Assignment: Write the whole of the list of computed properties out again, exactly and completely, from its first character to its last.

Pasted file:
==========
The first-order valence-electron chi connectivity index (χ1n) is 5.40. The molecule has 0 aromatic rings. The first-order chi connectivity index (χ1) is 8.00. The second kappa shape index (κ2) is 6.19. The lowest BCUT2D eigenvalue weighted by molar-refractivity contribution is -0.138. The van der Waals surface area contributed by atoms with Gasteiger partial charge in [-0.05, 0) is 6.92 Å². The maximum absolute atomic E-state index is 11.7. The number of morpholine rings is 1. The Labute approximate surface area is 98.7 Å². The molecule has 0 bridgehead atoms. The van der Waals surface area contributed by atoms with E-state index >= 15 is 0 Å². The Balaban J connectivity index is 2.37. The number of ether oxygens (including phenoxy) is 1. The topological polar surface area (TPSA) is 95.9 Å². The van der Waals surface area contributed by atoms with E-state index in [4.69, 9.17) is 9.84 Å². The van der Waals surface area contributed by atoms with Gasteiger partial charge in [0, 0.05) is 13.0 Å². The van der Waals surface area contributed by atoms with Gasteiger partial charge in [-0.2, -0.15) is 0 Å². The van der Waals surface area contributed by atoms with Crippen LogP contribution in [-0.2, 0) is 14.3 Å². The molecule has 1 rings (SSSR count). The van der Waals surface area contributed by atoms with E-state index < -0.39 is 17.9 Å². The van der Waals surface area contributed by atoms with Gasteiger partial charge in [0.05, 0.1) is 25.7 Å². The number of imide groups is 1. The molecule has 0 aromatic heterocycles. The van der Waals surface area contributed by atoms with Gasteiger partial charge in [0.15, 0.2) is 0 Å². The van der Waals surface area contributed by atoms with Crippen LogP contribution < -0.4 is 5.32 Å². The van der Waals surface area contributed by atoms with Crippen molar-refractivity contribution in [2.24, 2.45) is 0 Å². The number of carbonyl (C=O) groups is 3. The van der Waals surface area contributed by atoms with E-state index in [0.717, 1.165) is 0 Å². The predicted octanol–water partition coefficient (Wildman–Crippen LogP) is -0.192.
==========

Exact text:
The first-order valence-electron chi connectivity index (χ1n) is 5.40. The molecule has 0 aromatic rings. The first-order chi connectivity index (χ1) is 8.00. The second kappa shape index (κ2) is 6.19. The lowest BCUT2D eigenvalue weighted by molar-refractivity contribution is -0.138. The van der Waals surface area contributed by atoms with Gasteiger partial charge in [-0.05, 0) is 6.92 Å². The maximum absolute atomic E-state index is 11.7. The number of morpholine rings is 1. The Labute approximate surface area is 98.7 Å². The molecule has 0 bridgehead atoms. The van der Waals surface area contributed by atoms with E-state index >= 15 is 0 Å². The Balaban J connectivity index is 2.37. The number of ether oxygens (including phenoxy) is 1. The topological polar surface area (TPSA) is 95.9 Å². The van der Waals surface area contributed by atoms with E-state index in [4.69, 9.17) is 9.84 Å². The van der Waals surface area contributed by atoms with Gasteiger partial charge in [0, 0.05) is 13.0 Å². The van der Waals surface area contributed by atoms with Gasteiger partial charge in [-0.2, -0.15) is 0 Å². The van der Waals surface area contributed by atoms with Crippen LogP contribution in [-0.2, 0) is 14.3 Å². The molecule has 1 rings (SSSR count). The van der Waals surface area contributed by atoms with E-state index < -0.39 is 17.9 Å². The van der Waals surface area contributed by atoms with Gasteiger partial charge in [0.05, 0.1) is 25.7 Å². The number of imide groups is 1. The molecule has 0 aromatic heterocycles. The van der Waals surface area contributed by atoms with Gasteiger partial charge in [0.15, 0.2) is 0 Å². The van der Waals surface area contributed by atoms with Crippen LogP contribution < -0.4 is 5.32 Å². The van der Waals surface area contributed by atoms with Crippen molar-refractivity contribution in [2.24, 2.45) is 0 Å². The number of carbonyl (C=O) groups is 3. The van der Waals surface area contributed by atoms with E-state index in [0.717, 1.165) is 0 Å². The predicted octanol–water partition coefficient (Wildman–Crippen LogP) is -0.192.